• Br J Anaesth · Jan 2013

    How excellent anaesthetists perform in the operating theatre: a qualitative study on non-technical skills.

    Excellent anaesthetists were identified by anaesthesia nurses as being:

    1. Organised & focused: structured, responsible, and focused approach to work tasks.
    2. Good communicators: clear and informative, briefing of team about the plan before induction.
    3. Respectful of complexity: humble to the complexity of anaesthesia, admitting own fallibility.
    4. Patient-centred: personal contact with the patient before induction.
    5. Good situational awareness: fluent in practical work without losing overview.
    6. Calm and clear in critical situations, being able to change to a strong leading style.
    summary
    • J Larsson and I K Holmström.
    • Department of Public Health and Caring Sciences, Uppsala University, Uppsala, Sweden. jan@trolin.net
    • Br J Anaesth. 2013 Jan 1;110(1):115-21.

    BackgroundTeaching trainees to become competent professionals who can keep the complex system of anaesthesia safe is important. From a safety point of view, non-technical skills such as smooth cooperation and good communication deserve as much attention as theoretical knowledge and practical skills, which by tradition have dominated training programmes in anaesthesiology. This study aimed to describe the way excellent anaesthetists act in the operating theatre, as seen by experienced anaesthesia nurses.MethodsThe study had a descriptive and qualitative design. Five focus group interviews with three or four experienced Swedish anaesthesia nurses in each group were conducted. Interviews were analysed by using a qualitative method, looking for common themes.ResultsSix themes were found: (A) structured, responsible, and focused way of approaching work tasks; (B) clear and informative, briefing the team about the action plan before induction; (C) humble to the complexity of anaesthesia, admitting own fallibility; (D) patient-centred, having a personal contact with the patient before induction; (D) fluent in practical work without losing overview; and (F) calm and clear in critical situations, being able to change to a strong leading style.ConclusionsExperienced anaesthesia nurses gave nuanced descriptions of how excellent anaesthetists behave and perform. These aspects of the anaesthetist's work often attract too little attention in specialist training, notwithstanding their importance for safety and fluency at work. Creating role models based on studies like the present one could be one way of increasing safety in anaesthesia.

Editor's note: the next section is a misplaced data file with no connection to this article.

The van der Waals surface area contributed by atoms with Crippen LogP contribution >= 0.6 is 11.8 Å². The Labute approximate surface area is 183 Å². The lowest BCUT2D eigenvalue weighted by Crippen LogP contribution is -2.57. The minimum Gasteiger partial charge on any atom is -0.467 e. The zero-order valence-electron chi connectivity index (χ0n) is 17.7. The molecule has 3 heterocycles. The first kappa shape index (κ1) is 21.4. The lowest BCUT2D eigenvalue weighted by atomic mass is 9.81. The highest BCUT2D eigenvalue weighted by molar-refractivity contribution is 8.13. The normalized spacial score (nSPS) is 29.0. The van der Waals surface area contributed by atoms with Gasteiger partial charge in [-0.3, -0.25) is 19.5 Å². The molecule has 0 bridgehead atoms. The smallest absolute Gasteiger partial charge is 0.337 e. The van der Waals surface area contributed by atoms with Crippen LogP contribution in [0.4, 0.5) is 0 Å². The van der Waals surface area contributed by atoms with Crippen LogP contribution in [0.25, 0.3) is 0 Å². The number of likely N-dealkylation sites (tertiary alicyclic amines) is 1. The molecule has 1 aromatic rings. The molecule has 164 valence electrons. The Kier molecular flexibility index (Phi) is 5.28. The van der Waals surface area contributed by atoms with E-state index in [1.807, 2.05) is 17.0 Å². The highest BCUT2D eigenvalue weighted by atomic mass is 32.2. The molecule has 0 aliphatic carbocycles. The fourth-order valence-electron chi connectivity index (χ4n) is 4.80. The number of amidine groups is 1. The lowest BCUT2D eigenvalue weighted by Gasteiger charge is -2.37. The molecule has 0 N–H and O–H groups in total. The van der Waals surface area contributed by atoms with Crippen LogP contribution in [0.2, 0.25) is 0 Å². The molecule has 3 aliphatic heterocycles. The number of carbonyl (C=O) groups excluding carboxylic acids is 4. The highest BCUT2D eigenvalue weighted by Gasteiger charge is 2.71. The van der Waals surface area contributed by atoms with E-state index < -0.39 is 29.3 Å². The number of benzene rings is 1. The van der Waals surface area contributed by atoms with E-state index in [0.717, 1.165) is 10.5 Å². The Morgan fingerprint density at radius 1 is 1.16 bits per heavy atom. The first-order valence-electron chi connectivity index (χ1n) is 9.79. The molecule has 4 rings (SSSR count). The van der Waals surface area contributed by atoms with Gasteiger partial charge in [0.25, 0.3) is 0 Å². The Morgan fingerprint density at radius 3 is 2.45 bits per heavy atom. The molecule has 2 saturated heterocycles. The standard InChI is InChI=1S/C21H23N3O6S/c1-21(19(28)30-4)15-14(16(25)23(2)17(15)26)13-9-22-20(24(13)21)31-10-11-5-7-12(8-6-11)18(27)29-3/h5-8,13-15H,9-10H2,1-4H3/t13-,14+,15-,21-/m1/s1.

Pubmed     Free full text   Copy Citation  

      Add institutional full text...

    This article appears in the collections: Decision Making in Anaesthesia & Critical Care and Non-technical qualities of anesthesiology.

    Notes

    summary
    1

    Excellent anaesthetists were identified by anaesthesia nurses as being:

    1. Organised & focused: structured, responsible, and focused approach to work tasks.
    2. Good communicators: clear and informative, briefing of team about the plan before induction.
    3. Respectful of complexity: humble to the complexity of anaesthesia, admitting own fallibility.
    4. Patient-centred: personal contact with the patient before induction.
    5. Good situational awareness: fluent in practical work without losing overview.
    6. Calm and clear in critical situations, being able to change to a strong leading style.
    Daniel Jolley  Daniel Jolley
    pearl
    1

    Non-technical skills are of equal importance to technical anaesthesia skills, but are more challenging to define, measure and acquire.

    Daniel Jolley  Daniel Jolley
     
    Do you have a pearl, summary or comment to save or share?
    300 characters remaining
    help        
    You can also include formatting, links, images and footnotes in your notes
    • Simple formatting can be added to notes, such as *italics*, _underline_ or **bold**.
    • Superscript can be denoted by <sup>text</sup> and subscript <sub>text</sub>.
    • Numbered or bulleted lists can be created using either numbered lines 1. 2. 3., hyphens - or asterisks *.
    • Links can be included with: [my link to pubmed](http://pubmed.com)
    • Images can be included with: ![alt text](https://bestmedicaljournal.com/study_graph.jpg "Image Title Text")
    • For footnotes use [^1](This is a footnote.) inline.
    • Or use an inline reference [^1] to refer to a longer footnote elseweher in the document [^1]: This is a long footnote..

    hide…